|The sand table model, showing old Beijing's appearance 64 years ago, is being restored for display in the Beijing Urban Construction Archives Museum.[sun yue / for China Daily]|
Restored miniature shows clusters of courtyards surrounding Forbidden City
Some people can still remember what Beijing looked like 60 years ago with its meandering streets and courtyard communities. But for most residents the city is a bustling, modern metropolis.
Beijing is a byword for development and many of the older structures have made way for cement and steel structures. But a tantalizing glimpse of what the city looked like is about to come into full public view.
A model on a sand table, made 64 years ago, replicating the city's landscape in 1949, will provide a bird's eye view after it is fully restored later in September.
The model, in the Beijing Urban Construction Archives Museum, covers 75 square meters and has 94 parts.
"The restoration is the most thorough since city surveyors finished the model in 1953," said Jiang Rong, a spokeswoman of the Beijing Urban Construction Archives Museum.
Jiang said the model was made from 1950 to 1953, with traditional skills to build the miniature replica.
The model was built to a scale of 1:1,000, and vividly shows the Old Town, with clusters of courtyard homes with the Forbidden City in central place.
Jiang said that in 1949, the Beijing government decided to arrange a survey of its geographical layout. The model provided a quick reference point and visual context.
In 1990, to preserve it, the museum placed it in a special room.
Four restorers have dedicated themselves to giving a valued glimpse of history.
Shan Guoying, one of the restorers, said the repair work was "detailed and time-consuming".
"We have to work six days a week and can only finish two to four parts of the model each day," Shan said.
Clearing dust was the first and most difficult step as the items are small.
Almost all materials used are the same as for the originals: wood for houses and copper wire for trees.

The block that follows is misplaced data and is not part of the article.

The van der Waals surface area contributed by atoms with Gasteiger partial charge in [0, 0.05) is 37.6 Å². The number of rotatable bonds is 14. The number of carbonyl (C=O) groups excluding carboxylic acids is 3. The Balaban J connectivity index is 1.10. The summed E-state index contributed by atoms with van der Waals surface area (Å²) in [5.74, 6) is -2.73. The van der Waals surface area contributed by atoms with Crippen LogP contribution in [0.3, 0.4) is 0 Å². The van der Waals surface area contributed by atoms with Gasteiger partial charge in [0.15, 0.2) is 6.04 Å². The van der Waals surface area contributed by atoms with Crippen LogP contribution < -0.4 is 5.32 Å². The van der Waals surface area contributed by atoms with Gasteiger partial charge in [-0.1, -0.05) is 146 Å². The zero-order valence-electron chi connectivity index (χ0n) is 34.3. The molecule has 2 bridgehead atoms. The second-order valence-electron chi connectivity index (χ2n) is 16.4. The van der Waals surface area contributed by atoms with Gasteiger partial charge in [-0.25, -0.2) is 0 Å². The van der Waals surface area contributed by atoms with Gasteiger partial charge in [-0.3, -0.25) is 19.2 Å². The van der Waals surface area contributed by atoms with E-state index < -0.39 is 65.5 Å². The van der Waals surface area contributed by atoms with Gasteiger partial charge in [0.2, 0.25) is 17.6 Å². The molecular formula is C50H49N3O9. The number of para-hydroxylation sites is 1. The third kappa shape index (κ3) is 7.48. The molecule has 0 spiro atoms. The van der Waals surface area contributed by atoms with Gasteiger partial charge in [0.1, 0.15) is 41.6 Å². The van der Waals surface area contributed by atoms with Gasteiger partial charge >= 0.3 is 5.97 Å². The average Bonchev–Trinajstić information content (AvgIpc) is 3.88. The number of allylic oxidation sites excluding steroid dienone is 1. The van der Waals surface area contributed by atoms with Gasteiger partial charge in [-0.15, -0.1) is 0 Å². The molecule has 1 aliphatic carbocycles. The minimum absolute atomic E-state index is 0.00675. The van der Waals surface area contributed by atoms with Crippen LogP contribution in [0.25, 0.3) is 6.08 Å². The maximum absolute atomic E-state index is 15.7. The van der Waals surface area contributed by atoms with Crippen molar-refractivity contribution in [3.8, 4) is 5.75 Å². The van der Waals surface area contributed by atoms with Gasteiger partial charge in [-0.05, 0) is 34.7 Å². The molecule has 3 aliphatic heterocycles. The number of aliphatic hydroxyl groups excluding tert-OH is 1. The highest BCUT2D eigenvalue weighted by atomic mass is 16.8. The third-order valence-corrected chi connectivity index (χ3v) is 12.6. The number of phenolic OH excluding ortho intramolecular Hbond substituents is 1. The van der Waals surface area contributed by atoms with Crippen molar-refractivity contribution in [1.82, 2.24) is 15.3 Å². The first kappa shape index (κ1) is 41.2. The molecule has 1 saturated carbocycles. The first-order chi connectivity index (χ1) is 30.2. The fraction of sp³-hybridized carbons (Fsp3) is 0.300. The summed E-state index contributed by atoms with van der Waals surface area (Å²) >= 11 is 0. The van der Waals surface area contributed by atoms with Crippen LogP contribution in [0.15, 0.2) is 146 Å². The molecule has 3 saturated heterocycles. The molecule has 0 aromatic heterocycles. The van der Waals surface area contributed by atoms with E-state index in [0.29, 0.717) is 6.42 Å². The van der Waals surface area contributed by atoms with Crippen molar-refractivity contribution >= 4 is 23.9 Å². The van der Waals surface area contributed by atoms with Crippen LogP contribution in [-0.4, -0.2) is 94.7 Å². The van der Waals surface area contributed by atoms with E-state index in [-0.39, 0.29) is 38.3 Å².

But for the walls of houses, they changed from paper to plastic for durability.
"It was an emotional moment to see the original color being brought back to life, with gray houses and gold for the Forbidden City," Jiang said.
The model will be encased in glass from September, said Zhang Bin, director of the museum, adding that the restoration will cost about 500,000 yuan ($81,800).
Zhang said that the museum planned to use 3-D technology to display the model in the future.
Foreign visitors are also welcome to have a look but they need to apply to the State Archives Administration.
Jiang Rong, the spokeswoman, said the museum will invite experts and residents to submit their memories of old Beijing and help identify some buildings on the model.
"This is good news for those who are interested in old Beijing," a writer, in his 40s, who gave his surname as Zhao, told China Daily.
"The city has experienced drastic changes in the past 60 years and we need more preservation efforts, both physically and spiritually," Zhao said.
Zhang Wei, 36, founded the website Old Beijing and has collected a valuable collection of photos and stories.
The model is valuable because there was little advanced technology to keep the city's historic information decades ago, Zhang said.
"More viewing of the model will mean that it brings more value to the public," he added.